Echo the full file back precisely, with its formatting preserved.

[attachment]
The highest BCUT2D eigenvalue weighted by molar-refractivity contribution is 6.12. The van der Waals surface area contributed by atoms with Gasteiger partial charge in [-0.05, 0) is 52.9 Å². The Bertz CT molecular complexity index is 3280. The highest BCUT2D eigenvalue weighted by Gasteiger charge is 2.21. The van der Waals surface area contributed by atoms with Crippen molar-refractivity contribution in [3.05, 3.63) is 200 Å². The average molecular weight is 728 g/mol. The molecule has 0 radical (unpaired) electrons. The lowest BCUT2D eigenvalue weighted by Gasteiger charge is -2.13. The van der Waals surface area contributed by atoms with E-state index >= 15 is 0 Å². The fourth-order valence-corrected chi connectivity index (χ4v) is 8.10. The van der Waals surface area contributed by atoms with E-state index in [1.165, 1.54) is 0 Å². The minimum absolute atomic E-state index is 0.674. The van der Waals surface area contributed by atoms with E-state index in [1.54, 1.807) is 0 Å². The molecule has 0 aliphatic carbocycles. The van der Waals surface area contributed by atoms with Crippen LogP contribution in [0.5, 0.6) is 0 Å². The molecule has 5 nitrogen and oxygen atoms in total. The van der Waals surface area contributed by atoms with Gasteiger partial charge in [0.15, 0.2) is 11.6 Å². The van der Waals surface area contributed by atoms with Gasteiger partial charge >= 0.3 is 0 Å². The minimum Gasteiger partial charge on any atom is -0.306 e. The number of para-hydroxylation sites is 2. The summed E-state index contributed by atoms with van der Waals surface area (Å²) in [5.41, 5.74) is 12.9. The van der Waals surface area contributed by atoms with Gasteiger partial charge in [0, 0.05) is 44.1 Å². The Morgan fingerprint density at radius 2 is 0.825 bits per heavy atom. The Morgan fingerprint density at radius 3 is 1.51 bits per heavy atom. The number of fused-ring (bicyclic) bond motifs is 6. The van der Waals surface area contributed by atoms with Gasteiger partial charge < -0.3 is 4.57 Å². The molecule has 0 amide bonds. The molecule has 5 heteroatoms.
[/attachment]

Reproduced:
The highest BCUT2D eigenvalue weighted by molar-refractivity contribution is 6.12. The van der Waals surface area contributed by atoms with Gasteiger partial charge in [-0.05, 0) is 52.9 Å². The Bertz CT molecular complexity index is 3280. The highest BCUT2D eigenvalue weighted by Gasteiger charge is 2.21. The van der Waals surface area contributed by atoms with Crippen molar-refractivity contribution in [3.05, 3.63) is 200 Å². The average molecular weight is 728 g/mol. The molecule has 0 radical (unpaired) electrons. The lowest BCUT2D eigenvalue weighted by Gasteiger charge is -2.13. The van der Waals surface area contributed by atoms with E-state index >= 15 is 0 Å². The fourth-order valence-corrected chi connectivity index (χ4v) is 8.10. The van der Waals surface area contributed by atoms with E-state index in [1.165, 1.54) is 0 Å². The minimum absolute atomic E-state index is 0.674. The van der Waals surface area contributed by atoms with E-state index in [1.54, 1.807) is 0 Å². The molecule has 0 aliphatic carbocycles. The van der Waals surface area contributed by atoms with Crippen LogP contribution in [0.5, 0.6) is 0 Å². The molecule has 5 nitrogen and oxygen atoms in total. The van der Waals surface area contributed by atoms with Gasteiger partial charge in [0.15, 0.2) is 11.6 Å². The van der Waals surface area contributed by atoms with Gasteiger partial charge >= 0.3 is 0 Å². The minimum Gasteiger partial charge on any atom is -0.306 e. The number of para-hydroxylation sites is 2. The summed E-state index contributed by atoms with van der Waals surface area (Å²) in [5.41, 5.74) is 12.9. The van der Waals surface area contributed by atoms with Gasteiger partial charge in [0, 0.05) is 44.1 Å². The Morgan fingerprint density at radius 2 is 0.825 bits per heavy atom. The Morgan fingerprint density at radius 3 is 1.51 bits per heavy atom. The number of fused-ring (bicyclic) bond motifs is 6. The van der Waals surface area contributed by atoms with Gasteiger partial charge < -0.3 is 4.57 Å². The molecule has 0 amide bonds. The molecule has 5 heteroatoms.